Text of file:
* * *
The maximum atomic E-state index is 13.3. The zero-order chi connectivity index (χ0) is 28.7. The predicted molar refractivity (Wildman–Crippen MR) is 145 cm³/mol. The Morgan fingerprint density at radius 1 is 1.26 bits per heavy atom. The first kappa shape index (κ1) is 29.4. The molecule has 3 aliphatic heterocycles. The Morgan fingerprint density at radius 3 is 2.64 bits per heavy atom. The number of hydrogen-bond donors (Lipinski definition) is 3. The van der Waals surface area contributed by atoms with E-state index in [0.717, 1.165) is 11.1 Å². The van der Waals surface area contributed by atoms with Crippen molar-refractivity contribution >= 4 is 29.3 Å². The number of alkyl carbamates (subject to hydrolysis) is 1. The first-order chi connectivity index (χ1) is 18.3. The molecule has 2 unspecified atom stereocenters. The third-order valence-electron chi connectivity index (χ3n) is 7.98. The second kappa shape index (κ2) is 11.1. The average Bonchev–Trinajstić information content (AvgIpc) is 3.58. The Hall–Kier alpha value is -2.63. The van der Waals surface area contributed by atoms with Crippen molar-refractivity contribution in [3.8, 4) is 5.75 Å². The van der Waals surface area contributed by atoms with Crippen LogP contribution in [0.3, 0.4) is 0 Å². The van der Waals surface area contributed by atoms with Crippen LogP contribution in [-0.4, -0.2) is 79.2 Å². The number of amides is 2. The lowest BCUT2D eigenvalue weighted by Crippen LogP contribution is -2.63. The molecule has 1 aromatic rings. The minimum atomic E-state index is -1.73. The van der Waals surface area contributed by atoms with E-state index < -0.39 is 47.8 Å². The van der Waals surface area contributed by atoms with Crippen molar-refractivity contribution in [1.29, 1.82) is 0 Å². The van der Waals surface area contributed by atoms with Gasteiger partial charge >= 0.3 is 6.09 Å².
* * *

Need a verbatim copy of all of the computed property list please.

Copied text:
The maximum atomic E-state index is 13.3. The zero-order chi connectivity index (χ0) is 28.7. The predicted molar refractivity (Wildman–Crippen MR) is 145 cm³/mol. The Morgan fingerprint density at radius 1 is 1.26 bits per heavy atom. The first kappa shape index (κ1) is 29.4. The molecule has 3 aliphatic heterocycles. The Morgan fingerprint density at radius 3 is 2.64 bits per heavy atom. The number of hydrogen-bond donors (Lipinski definition) is 3. The van der Waals surface area contributed by atoms with E-state index in [0.717, 1.165) is 11.1 Å². The van der Waals surface area contributed by atoms with Crippen molar-refractivity contribution >= 4 is 29.3 Å². The number of alkyl carbamates (subject to hydrolysis) is 1. The first-order chi connectivity index (χ1) is 18.3. The molecule has 2 unspecified atom stereocenters. The third-order valence-electron chi connectivity index (χ3n) is 7.98. The second kappa shape index (κ2) is 11.1. The average Bonchev–Trinajstić information content (AvgIpc) is 3.58. The Hall–Kier alpha value is -2.63. The van der Waals surface area contributed by atoms with Crippen molar-refractivity contribution in [3.8, 4) is 5.75 Å². The van der Waals surface area contributed by atoms with Crippen LogP contribution in [0.3, 0.4) is 0 Å². The van der Waals surface area contributed by atoms with Crippen LogP contribution in [-0.4, -0.2) is 79.2 Å². The number of amides is 2. The lowest BCUT2D eigenvalue weighted by Crippen LogP contribution is -2.63. The molecule has 1 aromatic rings. The minimum atomic E-state index is -1.73. The van der Waals surface area contributed by atoms with E-state index < -0.39 is 47.8 Å². The van der Waals surface area contributed by atoms with Crippen molar-refractivity contribution in [1.29, 1.82) is 0 Å². The van der Waals surface area contributed by atoms with Gasteiger partial charge >= 0.3 is 6.09 Å².